By Jay Ledesma

How pandemic changed our spending behaviors

ANYONE who has attended a webinar, or has hosted a party over zoom, or has ordered groceries or medicines to be delivered at home; or has watched a concert via live streaming for the first time will agree that the covid-19 crisis has profoundly changed our spending behaviors overnight. The lockdowns, quarantines, and health protocols forced us to change and adjust the way we are spending, what we are spending on and what we give value to. Allow me to share some of these changes which I have personally experienced and observed since the start of the pandemic. Guess what, they’re not bad at all. 

1. Flight to the online platform

With our movements restricted, social distancing, and work from home arrangements, we have no recourse but to maximize the accessibility that digital technology has to offer. Suddenly, we saw a surge in online shops and selling. Almost everything is now being sold and offered online, from food, clothing, medicines, plants, animals to seminars, podcasts, and consultations. In just one click, you can have them delivered right to your doorstep. Online shops like Shopee and Lazada are having a field day during this pandemic. Likewise, both government and private companies have also migrated most of their products and services into the digital space. 

While this shift to online selling affects almost everyone across the different generations, it is mainly driven by the Gen Ys and Zs. They lead online purchases specifically on food delivery, at-home entertainment, and fashions. Other generations still show a higher preference for face-to-face transactions.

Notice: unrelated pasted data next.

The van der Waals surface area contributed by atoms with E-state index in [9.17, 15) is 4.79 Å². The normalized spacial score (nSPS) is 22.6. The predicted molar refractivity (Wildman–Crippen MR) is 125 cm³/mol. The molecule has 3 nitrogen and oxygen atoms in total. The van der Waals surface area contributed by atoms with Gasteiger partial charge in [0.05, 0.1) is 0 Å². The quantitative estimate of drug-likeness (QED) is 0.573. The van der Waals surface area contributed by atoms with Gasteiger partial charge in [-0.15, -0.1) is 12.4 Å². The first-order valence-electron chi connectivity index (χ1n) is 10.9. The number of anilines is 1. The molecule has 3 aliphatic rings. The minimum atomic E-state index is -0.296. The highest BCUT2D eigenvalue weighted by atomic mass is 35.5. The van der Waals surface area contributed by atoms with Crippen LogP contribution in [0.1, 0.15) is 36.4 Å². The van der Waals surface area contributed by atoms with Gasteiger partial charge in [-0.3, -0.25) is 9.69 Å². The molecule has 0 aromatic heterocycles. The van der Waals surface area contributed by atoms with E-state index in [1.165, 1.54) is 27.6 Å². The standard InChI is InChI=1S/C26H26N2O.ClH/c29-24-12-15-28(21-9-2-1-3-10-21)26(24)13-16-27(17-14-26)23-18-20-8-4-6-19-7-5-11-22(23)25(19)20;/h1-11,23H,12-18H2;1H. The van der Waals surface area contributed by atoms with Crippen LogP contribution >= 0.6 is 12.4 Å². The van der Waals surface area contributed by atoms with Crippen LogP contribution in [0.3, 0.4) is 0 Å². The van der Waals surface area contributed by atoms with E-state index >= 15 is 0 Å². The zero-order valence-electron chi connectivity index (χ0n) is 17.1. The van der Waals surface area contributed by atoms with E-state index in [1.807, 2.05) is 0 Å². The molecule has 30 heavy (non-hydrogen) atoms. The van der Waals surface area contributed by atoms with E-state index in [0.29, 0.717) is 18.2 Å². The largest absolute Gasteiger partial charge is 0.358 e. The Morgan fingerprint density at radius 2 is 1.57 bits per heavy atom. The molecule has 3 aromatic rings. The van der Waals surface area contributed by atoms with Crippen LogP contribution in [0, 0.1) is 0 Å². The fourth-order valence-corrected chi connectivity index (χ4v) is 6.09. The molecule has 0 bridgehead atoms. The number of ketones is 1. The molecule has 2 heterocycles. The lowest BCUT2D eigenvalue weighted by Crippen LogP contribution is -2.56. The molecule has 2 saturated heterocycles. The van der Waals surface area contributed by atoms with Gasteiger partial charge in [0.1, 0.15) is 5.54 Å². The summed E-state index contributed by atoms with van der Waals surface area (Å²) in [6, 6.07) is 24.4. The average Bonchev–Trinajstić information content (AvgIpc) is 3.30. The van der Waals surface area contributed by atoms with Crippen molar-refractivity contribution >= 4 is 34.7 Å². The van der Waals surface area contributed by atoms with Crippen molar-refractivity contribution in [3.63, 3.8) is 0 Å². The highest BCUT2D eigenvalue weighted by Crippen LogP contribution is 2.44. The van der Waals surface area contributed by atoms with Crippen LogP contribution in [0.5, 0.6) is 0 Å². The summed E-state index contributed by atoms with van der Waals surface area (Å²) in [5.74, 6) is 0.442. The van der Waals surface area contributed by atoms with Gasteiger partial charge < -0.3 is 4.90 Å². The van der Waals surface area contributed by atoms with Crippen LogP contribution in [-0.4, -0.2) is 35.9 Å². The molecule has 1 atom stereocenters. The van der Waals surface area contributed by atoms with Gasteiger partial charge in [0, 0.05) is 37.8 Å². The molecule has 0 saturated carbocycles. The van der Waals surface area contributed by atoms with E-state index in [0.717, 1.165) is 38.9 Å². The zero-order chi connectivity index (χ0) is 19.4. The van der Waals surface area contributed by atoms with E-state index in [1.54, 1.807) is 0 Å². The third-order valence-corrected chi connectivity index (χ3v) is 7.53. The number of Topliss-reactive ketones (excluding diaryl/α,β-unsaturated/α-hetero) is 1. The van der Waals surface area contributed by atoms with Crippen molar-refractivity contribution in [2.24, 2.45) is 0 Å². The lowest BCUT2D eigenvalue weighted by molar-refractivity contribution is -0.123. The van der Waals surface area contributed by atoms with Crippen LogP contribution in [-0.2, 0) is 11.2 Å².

But analysts are saying that with more people experiencing the convenience of the online platform, digital shopping is here to stay, even after the pandemic. 

2. More consumers supporting local and small brands 

This health crisis has prompted a more conscious intent and desire among Filipino consumers to support local entrepreneurs. More people are now buying locally made goods and produce to help drive the local economy. For instance, when doing our weekly grocery, I observed that more people are now buying canned goods made by local companies instead of the imported ones. Even when buying clothing and footwear items, more people are patronizing the small and local business owners. Before the pandemic, I used to buy our veggies and fruits from the big groceries. But now, I buy freshly harvested veggies and fruits from a sidewalk vendor.  Not only am I getting them fresh and at a cheaper price but am able to support better our local farmers. 

3. Value for money is important more than ever

With almost all households on a tight budget, Filipino consumers are looking for products and services where they can get more value for their money. Nowadays, brands don’t matter as much as the quality and value consumers get from what they are buying. And with the information made available in one click, it is so easy for consumers now to compare your products and services with those of others in the market. This puts every business owner on their toes as a brand name is not a guarantee of customer loyalty. The one who can give/offer better quality for the least amount is what consumers are going for. 

4. Rise of homebody spending